Why Basic Property Rights Matter to China’s Economy
During a sea battle in 1571, a Turkish general hid 150,000 gold coins in the cabin of his warship. He was defeated, and his entire wealth ended up at the bottom of the sea. Why did he bring along all this gold when going off to war? There was no property protection in Turkey back then. People’s belongings could be stolen or confiscated at any time.
Scottish economist Adam Smith, in his now classic book “An Inquiry Into the Nature and Cause of the Wealth of Nations,” first published in 1776, made a comment that still holds true today: “In a rude state of society… The individuals, who hoard whatever money they can save, and who conceal their hoard, do so from a distrust of the justice of government, from a fear that if it was known that they had a hoard, and where that hoard was to be found, they would quickly be plundered.”
This now brings me to China’s present economic situation and the need to address private property protection that was recently laid out by senior Chinese officials in a published document.
How important are property rights?
The right to own property is the cornerstone of a healthy economy, the foundation of trust, the premise for innovation, and the key and prerequisite for understanding economic growth since the time of the Industrial Revolution.
U.S. financial expert William Bernstein, in his best-selling book “The Birth of Plenty, How the Prosperity of the Modern World Was Created,” attributes this rapid economic growth to four factors: property rights, scientific rationalism, capital markets, and efficient communication and transportation systems. He argues that a country can only prosper when all four factors are in place. Moreover, he ranks property rights at the top. In his view, the protection of private property is the very premise and foundation of an economy.
Being able to own wealth motivates people in their pursuit of success and happiness. Whether a country has laws that allow citizens to acquire wealth, and provides legal protection for this wealth, is not only of great importance to the well-being of the individual, but also vital to the development of society as a whole.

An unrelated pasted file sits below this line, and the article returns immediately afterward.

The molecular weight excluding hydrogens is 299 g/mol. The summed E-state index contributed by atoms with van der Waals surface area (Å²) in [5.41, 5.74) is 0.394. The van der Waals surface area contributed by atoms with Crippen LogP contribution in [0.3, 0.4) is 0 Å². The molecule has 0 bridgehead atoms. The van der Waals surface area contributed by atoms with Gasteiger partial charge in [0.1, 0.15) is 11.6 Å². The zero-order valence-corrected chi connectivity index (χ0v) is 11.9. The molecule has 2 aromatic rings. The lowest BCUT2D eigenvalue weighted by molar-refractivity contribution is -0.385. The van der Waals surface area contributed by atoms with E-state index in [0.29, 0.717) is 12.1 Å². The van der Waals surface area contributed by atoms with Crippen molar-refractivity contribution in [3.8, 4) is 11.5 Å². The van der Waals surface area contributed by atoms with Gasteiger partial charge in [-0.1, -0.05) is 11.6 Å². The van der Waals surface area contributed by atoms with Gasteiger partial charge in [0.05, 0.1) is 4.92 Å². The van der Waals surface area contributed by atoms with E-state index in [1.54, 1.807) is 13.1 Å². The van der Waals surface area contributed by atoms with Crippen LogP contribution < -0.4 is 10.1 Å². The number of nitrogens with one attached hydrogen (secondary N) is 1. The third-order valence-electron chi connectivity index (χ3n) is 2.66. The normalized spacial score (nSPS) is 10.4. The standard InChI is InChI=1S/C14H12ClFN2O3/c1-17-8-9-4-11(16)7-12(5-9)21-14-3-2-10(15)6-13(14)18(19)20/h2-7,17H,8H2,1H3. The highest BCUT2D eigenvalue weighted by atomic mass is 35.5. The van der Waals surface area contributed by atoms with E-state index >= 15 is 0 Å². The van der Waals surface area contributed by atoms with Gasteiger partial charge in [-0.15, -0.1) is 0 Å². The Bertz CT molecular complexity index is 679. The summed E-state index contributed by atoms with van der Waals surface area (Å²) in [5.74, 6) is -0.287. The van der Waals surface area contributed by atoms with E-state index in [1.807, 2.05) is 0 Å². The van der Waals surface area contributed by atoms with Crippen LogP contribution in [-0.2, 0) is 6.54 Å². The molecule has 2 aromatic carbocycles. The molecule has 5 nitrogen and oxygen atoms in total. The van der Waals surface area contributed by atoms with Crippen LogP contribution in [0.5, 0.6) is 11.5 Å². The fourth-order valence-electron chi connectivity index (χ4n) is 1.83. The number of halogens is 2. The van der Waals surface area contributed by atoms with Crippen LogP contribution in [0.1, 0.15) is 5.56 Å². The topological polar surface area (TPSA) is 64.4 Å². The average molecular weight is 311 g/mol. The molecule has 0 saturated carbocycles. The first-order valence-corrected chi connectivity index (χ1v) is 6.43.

In his 1981 book “Structure and Change in Economic History,” renowned economist Douglass C. North states that by comparing economic effects of different social systems over a long period of time, he discovered that countries that guaranteed property rights and provided a predictable solution to economic disputes, create an optimal environment for economic development. The rise and fall of Western powers, and the ups and downs of modern countries, have proven this point: countries that protect private property rights can overcome various traps in the process of development. Britain and the Netherlands surpassed France and Spain in the 17th century mainly because of their effective recognition of property rights and their robust political and legal systems.
In China, where state ownership predominates, the development of a property rights protection system has not been easy. The conception of a free market economy, private property rights, and the introduction of property laws, are steps that require the hard work and lofty ideas of many individuals.
The provision of laws in China means that property rights are not, in reality, being properly protected. We can see that in actuality there are still many deficiencies in the protection of property rights, especially in the protection of private entrepreneurs. During the past years, some entrepreneurs under investigation, even when proven innocent, found it difficult to continue running their businesses, and in some cases their assets were even seized. With irregular business practices being the norm in China, entrepreneurs live in constant fear of punishment. This environment has become a big factor in Chinese entrepreneurs’ lack of trust in long-term economic prospects.
The recently published document specifically mentions these prominent issues: The use of state power against private property rights, and frequent illegal sealing, seizure, and freezing of private property. It also stresses the need to protect the various forms of economic entities as well as citizens’ property rights according to law and to enhance people’s sense of confidence regarding the security of property and wealth.
As China is determined to become an innovative economy, the importance of property rights protections is more urgent than ever. Negative expectations in regards to property rights have an unprecedented impact on China’s future. The key to whether China can become a country of innovation is tied to the respect of property rights and the rule of law. It is the premise and key of China’s successful economic transformation.
In a country where private property right are violated every day, entrepreneurs will not feel the impetus for innovation. Why do Chinese entrepreneurs transfer large amounts of assets overseas? And why do Chinese companies show so little motivation to innovate? The answer lies in the lack of property rights. This is the problem.
This is an abridged translation of Ma Guangyuan’s Chinese article, posted to his public WeChat account on Nov. 30, 2016. Ma Guangyuan is a well-known independent economist in China. Ma appears as a financial commentator on China Central Television, and his columns have been published in Financial Times Chinese, Southern Weekly, and elsewhere.